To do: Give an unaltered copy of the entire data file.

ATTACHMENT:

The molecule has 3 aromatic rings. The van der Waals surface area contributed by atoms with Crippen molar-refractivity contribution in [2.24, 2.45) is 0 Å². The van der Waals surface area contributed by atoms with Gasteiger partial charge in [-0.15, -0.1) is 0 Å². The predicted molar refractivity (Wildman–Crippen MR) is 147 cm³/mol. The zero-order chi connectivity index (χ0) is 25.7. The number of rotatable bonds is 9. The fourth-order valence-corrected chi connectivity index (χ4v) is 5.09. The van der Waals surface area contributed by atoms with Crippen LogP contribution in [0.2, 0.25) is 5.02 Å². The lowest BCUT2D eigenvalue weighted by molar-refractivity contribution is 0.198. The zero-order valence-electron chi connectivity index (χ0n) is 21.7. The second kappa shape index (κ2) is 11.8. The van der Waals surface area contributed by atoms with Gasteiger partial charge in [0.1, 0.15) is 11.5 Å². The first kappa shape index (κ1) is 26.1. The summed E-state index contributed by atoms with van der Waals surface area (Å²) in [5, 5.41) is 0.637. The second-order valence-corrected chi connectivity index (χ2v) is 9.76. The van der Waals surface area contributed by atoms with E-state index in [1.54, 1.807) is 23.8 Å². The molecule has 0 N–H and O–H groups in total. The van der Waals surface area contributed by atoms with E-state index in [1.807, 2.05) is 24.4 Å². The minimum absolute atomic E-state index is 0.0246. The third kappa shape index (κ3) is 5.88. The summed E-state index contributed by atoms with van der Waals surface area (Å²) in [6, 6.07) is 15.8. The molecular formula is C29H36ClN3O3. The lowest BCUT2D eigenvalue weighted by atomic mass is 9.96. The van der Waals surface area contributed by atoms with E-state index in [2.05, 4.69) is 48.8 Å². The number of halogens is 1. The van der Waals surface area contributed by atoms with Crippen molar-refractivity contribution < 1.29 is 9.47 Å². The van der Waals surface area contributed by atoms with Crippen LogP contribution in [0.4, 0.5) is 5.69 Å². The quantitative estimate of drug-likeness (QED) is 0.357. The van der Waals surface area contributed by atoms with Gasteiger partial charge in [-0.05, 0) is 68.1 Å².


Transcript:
The molecule has 3 aromatic rings. The van der Waals surface area contributed by atoms with Crippen molar-refractivity contribution in [2.24, 2.45) is 0 Å². The van der Waals surface area contributed by atoms with Gasteiger partial charge in [-0.15, -0.1) is 0 Å². The predicted molar refractivity (Wildman–Crippen MR) is 147 cm³/mol. The zero-order chi connectivity index (χ0) is 25.7. The number of rotatable bonds is 9. The fourth-order valence-corrected chi connectivity index (χ4v) is 5.09. The van der Waals surface area contributed by atoms with Crippen LogP contribution in [0.2, 0.25) is 5.02 Å². The lowest BCUT2D eigenvalue weighted by molar-refractivity contribution is 0.198. The zero-order valence-electron chi connectivity index (χ0n) is 21.7. The second kappa shape index (κ2) is 11.8. The van der Waals surface area contributed by atoms with Gasteiger partial charge in [0.1, 0.15) is 11.5 Å². The first kappa shape index (κ1) is 26.1. The summed E-state index contributed by atoms with van der Waals surface area (Å²) in [5, 5.41) is 0.637. The second-order valence-corrected chi connectivity index (χ2v) is 9.76. The van der Waals surface area contributed by atoms with E-state index in [1.54, 1.807) is 23.8 Å². The molecule has 0 N–H and O–H groups in total. The van der Waals surface area contributed by atoms with E-state index in [1.807, 2.05) is 24.4 Å². The minimum absolute atomic E-state index is 0.0246. The third kappa shape index (κ3) is 5.88. The summed E-state index contributed by atoms with van der Waals surface area (Å²) in [6, 6.07) is 15.8. The molecular formula is C29H36ClN3O3. The lowest BCUT2D eigenvalue weighted by atomic mass is 9.96. The van der Waals surface area contributed by atoms with E-state index in [2.05, 4.69) is 48.8 Å². The number of halogens is 1. The van der Waals surface area contributed by atoms with Crippen molar-refractivity contribution < 1.29 is 9.47 Å². The van der Waals surface area contributed by atoms with Crippen LogP contribution in [0.4, 0.5) is 5.69 Å². The quantitative estimate of drug-likeness (QED) is 0.357. The van der Waals surface area contributed by atoms with Gasteiger partial charge in [-0.05, 0) is 68.1 Å².